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Nazareth, Pa., United States

Thursday, December 10, 2020

Houck Trying First Capital Case as DA


Last week, Northampton County DA Terry Houck was dragged in front of Northampton County Council on two separate evenings when they attempted unsuccessfully to defund half of his $100,000 request for Lehigh County's Regional Intelligence and Investigations Center (RIIC). If he looks a little tired, it's because he's in the middle of a murder trial. Like his predecessor John Morganelli, Houck is personally trying some of the higher profile cases. Right now, he's in the middle of a capital case against Jacob Holmes, who has been charged in the execution-style murder of Miguel Apointe at Easton Cafe on March 30, 2009. Houck believes this is the first capital case being tried in the Commonwealth since Covid reared its ugly head. Curious about how the courts are handling jury trials in the middle of a pandemic, I sat in on part of the trial yesterday. As luck would have it, I caught the testimony of Franklin Barndt, who admitted to conspiring with Holmes to set up the murder. 

Houck is being assisted in this trial by Deputy DA Tatum Wilson. Brian Monahan and Matt Goodrich represent Holmes. President Judge Michael J Koury, Jr. is trying the case.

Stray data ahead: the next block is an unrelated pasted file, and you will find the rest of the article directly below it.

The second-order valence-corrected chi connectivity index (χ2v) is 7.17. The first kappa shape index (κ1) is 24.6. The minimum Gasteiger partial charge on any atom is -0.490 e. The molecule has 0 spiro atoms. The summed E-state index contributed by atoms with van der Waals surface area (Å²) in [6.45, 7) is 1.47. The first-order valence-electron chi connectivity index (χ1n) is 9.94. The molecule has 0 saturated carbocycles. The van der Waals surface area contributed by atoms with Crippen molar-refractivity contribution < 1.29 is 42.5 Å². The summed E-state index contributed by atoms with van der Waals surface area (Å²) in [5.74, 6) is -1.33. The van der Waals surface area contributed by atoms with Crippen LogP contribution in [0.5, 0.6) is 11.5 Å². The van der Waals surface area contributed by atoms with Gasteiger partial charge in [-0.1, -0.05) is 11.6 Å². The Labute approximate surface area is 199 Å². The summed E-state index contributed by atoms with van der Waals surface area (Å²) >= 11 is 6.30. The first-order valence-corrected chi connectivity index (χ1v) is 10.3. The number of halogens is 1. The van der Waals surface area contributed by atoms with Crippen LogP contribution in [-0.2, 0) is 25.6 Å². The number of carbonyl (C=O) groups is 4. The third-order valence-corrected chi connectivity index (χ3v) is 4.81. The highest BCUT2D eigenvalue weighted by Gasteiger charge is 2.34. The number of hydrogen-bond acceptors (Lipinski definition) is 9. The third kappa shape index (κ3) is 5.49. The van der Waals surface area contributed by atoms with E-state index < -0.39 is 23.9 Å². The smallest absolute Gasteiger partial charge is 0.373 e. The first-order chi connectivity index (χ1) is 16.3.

What accommodations have been made for Covid? 

First, courtroom occupancy is limited to 25. Overflow rooms have been set up in the jury lounge and court administrator's office for members of the public, who mostly consist of family members for Jacob Holmes. 

Second, everything is spread out. The jury is scattered throughout the courtroom instead of being squeezed into a jury box. From time to time, Judge Koury will ask if any of them has trouble seeing or hearing what is being said. 

Third, everyone entering the courtroom is provided with a clear face mask. This is presumably so that jurors can see the facial expressions on the trial's participants. 

Barndt's Testimony

Clad in a grey and white prison jumpsuit and orange slippers, Franklin Barndt admits that he initially denied that Holmes was involved in the shooting. But after pleading guilty to conspiracy to commit criminal homicide, he fingered Holmes as the shooter. He admits to calling Holmes, providing the illegal handgun used and showing him a back door to get into the bar. He also showed Holmes how to convert a T-Shirt into a Ninja mask. He acknowledges that, after the shooting, he tossed the gun into the Delaware River at Wy-Hit-Tuk Park in Williams Tp. 

It was a revenge shooting. Miguel Aponte was believed to have been involved in the shooting of Holmes at another bar in 2006, and this was payback. 

Houck went through a video that seemed to corroborate the basic details of Barndt's testimony. 

On cross, Brian Monahan had no trouble getting Barndt to admit that he had changed his story on multiple occasions between 2009 and 2013 and that he himself had an extensive criminal record.